Navy Can Text Stealthy Submarines 24/7
On some missions, a commander can be ordered to run silent and deep for months without any way to send or receive messages.
Communicating with a command center often means rising to shallow depths where a periscope with an antenna can be raised above water.
That makes the ship vulnerable and can expose its presence to the enemy.
The Space and Naval Warfare Systems Center and Raytheon recently tested a new system that will allow a submarine to “send a page” to surface ships or command and control centers or vice versa without having to surface or stop its engines.
Raytheon Co.’s Deep Siren tactical paging system is part of the Navy’s communications at speed and depth program. The contractor and SPAWAR conducted a series of tests this year that uses a buoy ejected from the submarine’s trash chute to establish a communications link to the outside world.
“Employing this technology enables the submarine fleet to be connected to the network while actively participating in military operations,” said Jerry Powlen, Raytheon vice president of network centric system’s integrated communications system division.
After the buoy is ejected from the trash chute, it hovers at a predetermined depth as the submarine continues its journey, explained Barry Murphy, director of undersea networked communications at Raytheon.
When the submarine is far enough away, the buoy ascends to the surface, deploys floatation devices and sends a message to a command and control center through an Iridium satellite.
Once a link between the buoy and the command center is established, it then lowers an antenna deep into the water.
A transducer takes messages, translates them into acoustic energy and sends a pulse out through the water in an area greater than 50 nautical square miles.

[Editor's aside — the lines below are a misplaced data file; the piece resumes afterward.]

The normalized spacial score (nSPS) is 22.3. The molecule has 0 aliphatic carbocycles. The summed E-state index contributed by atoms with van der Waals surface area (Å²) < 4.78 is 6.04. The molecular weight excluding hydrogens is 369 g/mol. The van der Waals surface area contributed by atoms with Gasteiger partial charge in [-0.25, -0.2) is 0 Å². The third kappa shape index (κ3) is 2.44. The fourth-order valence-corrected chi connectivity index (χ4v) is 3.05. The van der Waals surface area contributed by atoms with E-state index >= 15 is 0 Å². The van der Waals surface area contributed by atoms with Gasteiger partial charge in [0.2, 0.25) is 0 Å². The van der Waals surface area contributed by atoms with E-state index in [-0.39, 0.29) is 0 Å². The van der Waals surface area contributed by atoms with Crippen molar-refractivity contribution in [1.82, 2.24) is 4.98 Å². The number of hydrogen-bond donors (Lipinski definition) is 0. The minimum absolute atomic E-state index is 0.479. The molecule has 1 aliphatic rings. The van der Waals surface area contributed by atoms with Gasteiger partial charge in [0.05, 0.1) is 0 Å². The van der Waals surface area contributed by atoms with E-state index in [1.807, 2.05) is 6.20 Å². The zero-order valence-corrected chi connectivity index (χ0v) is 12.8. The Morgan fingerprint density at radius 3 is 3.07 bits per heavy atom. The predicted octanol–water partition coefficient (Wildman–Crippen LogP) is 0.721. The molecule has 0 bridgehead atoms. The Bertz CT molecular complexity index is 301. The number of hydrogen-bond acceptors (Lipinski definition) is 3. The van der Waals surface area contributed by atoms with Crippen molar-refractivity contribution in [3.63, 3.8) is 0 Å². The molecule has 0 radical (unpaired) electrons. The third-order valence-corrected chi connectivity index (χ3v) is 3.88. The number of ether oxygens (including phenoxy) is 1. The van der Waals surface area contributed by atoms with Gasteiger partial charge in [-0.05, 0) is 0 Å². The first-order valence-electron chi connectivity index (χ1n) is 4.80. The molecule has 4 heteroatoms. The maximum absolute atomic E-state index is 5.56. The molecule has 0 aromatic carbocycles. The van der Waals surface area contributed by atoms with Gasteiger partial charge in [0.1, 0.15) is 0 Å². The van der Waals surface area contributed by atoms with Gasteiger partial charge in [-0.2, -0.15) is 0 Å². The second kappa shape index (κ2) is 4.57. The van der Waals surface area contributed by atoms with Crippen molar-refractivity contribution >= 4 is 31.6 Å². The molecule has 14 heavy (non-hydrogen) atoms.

How many miles and how deep the transmitter operates are classified, Murphy said.
Sending these pulses through ocean waters that have different thermal layers, with different consistencies was one of the challenges.
“Adjustments on the fly are the tricky part,” he said.
The transmitter sends out multiple signals to overcome this problem, he added.
After a predetermined number of days, the buoy either self-scuttles, and drops to the ocean floor, or the surface command center sends a message to the buoy ordering it to cease operations and allow itself to sink.
Before that, the submarine and command center can send hundreds of text messages if needed.
Ultra Electronics Maritime Systems and RRK Technologies Ltd. are partnering with Raytheon.
In April, an initial test demonstrated that a ship could deploy the buoy. The system works both ways. If a submarine has orders not to surface, but a command center wants to contact it, the buoy can be dropped from an aircraft or tossed over the side of a ship.
Once the transmitter is deployed, it can send out the pulse so the submarine can establish a communications link.
In June, a Navy submarine deployed 12 buoys at the Atlantic Undersea Test and Evaluation Center’s deep water range in the Bahamas, according to Raytheon. The buoy established a link between the submarine and a command center in Norfolk, Va.
A military utility assessment was conducted in August, and results from that test were expected in December.
“We would like to see it migrating from Iridium into other communications bands and other communications satellites,” Murphy added.
“It is a desirable capability and it’s the first capability for communications at speed or depth,” Murphy said.
It will be up to the Navy to fund the system and move the program forward, Murphy said.